Last week, I wrote a piece for AlterNet/Salon in which I railed against five prominent atheists (Penn Jillette, Sam Harris, Ayaan Hirsi Ali, Bill Maher, and S.E. Cupp), for their respective irrational beliefs in matters nonreligious. Criticism of my article ranged from absurd AlterNet comments like:
This article is nothing but B.S. spouted by a Christian zealot. It looks like we’re the l;ast nation on earth with missionaries
How could an inbred idiot like Ian Murphy persuade anyone to waste the ink and space on such lame commentary without having inside access to publication? His attitude and his name, as well, indicate that his real father might have had the papist title of “father,” as well….
To a grasping response by “Friendly Atheist” Hemant Mehta:
I’ll give him S.E. Cupp….
But the rest of them? Please. None of those things makes them bad atheists. Bad skeptics? Absolutely. (And we should keep criticizing them when they deserve it.) But those four people have done more to get people to stop believing in God than almost anybody else out there. That alone sets them apart.
Some nonbelievers want to grow their ranks, and defend other atheists, no matter what. Making a meaningless distinction between atheism and skepticism does the trick. Also, it helps to ignore the dumb things famous atheists believe:
Ayaan Hirsi Ali is one of the few writers out there brave enough to criticize Islam and become popular doing it. She’s done it in more than one book and she’s a walking contradiction to the stereotypical view of atheists as old white guys. No one cares what she does at the American Enterprise Institute….
Ha. Criticizing Islam is a thriving industry. Maybe Mehta thinks Pamela Geller is super-brave too. But Ali’s a black lady, so movement diversity surely trumps her irrational neoconservative worldview. Ali actually blamed the murder of dutch filmmaker Theo van Gogh on welfare. She also defended Norway shooter Anders Breivik (who cited Ali in his 1,500-page manifesto) “[b]ecause all outlets to express his views were censored, he says, he had no other choice but to use violence.”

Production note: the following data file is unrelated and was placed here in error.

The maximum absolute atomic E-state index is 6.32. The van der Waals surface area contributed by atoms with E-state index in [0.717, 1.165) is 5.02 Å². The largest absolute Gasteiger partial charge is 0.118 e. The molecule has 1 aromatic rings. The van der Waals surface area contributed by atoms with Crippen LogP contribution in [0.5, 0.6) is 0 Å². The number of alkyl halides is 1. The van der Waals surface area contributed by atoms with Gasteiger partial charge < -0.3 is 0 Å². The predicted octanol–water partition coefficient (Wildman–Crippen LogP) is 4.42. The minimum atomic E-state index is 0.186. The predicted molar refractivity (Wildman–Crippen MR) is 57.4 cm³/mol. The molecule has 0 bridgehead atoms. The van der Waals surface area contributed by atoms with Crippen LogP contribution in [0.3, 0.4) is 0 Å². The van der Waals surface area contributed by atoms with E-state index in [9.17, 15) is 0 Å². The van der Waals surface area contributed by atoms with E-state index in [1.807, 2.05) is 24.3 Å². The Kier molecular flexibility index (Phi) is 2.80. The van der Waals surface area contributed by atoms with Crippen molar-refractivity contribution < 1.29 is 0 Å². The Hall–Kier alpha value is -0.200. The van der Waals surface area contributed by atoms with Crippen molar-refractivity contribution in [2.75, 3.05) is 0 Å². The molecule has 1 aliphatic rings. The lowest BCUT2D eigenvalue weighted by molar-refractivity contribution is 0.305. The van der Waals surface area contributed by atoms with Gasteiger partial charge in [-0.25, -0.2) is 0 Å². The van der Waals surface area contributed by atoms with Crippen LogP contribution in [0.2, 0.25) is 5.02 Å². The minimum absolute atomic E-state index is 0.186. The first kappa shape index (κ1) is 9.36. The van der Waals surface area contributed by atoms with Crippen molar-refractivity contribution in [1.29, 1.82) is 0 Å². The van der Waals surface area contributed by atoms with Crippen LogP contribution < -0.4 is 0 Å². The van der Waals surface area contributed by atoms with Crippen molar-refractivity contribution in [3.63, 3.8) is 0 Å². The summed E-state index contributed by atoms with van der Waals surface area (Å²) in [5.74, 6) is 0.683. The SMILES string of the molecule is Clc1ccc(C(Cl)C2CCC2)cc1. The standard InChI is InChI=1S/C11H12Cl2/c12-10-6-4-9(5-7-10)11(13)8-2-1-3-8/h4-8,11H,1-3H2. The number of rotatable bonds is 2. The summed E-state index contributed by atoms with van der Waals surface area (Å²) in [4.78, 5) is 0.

“No one cares what she does at the American Enterprise Institute.” Got it? No one cares. No one cares that Bill Maher is an anti-vaccination nut. No one cares that Penn Jillette promotes transparently ridiculous economic libertarianism. No one cares that Sam Harris thinks we should torture people. If you do care, well, you’re just paying too close attention:
If you think people like Maher and Jillette and Harris are bad for atheism, then get your head out of the blogosphere every once in a while and stop thinking so insularly, because outside of a handful of websites and critics, very few people care about these side issues that Murphy mentions. That doesn’t mean we should ignore them, but it doesn’t “undermine” atheism, either.
Unlike Mehta, I think that atheists should be generally reasonable people. If their atheism isn’t based on critical thought, or it is but that critical thought doesn’t extend to anything else, what you’ve done is traded religion for dogma. Seems to defeat the whole purpose to me. It does undermine what atheism should be about — you know, all that lofty junk about science and reason. Atheism shouldn’t be about gaining as many adherents as possible.
But what the hell do I know? I think Stalin was a bad atheist. But he did more than anyone to popularize atheism in the old Soviet Union. Now I know he was just a bad skeptic.
Correction: This post previously stated that Brievik’s manifesto was only 1,500 words long. I sincerely regret the idiocy.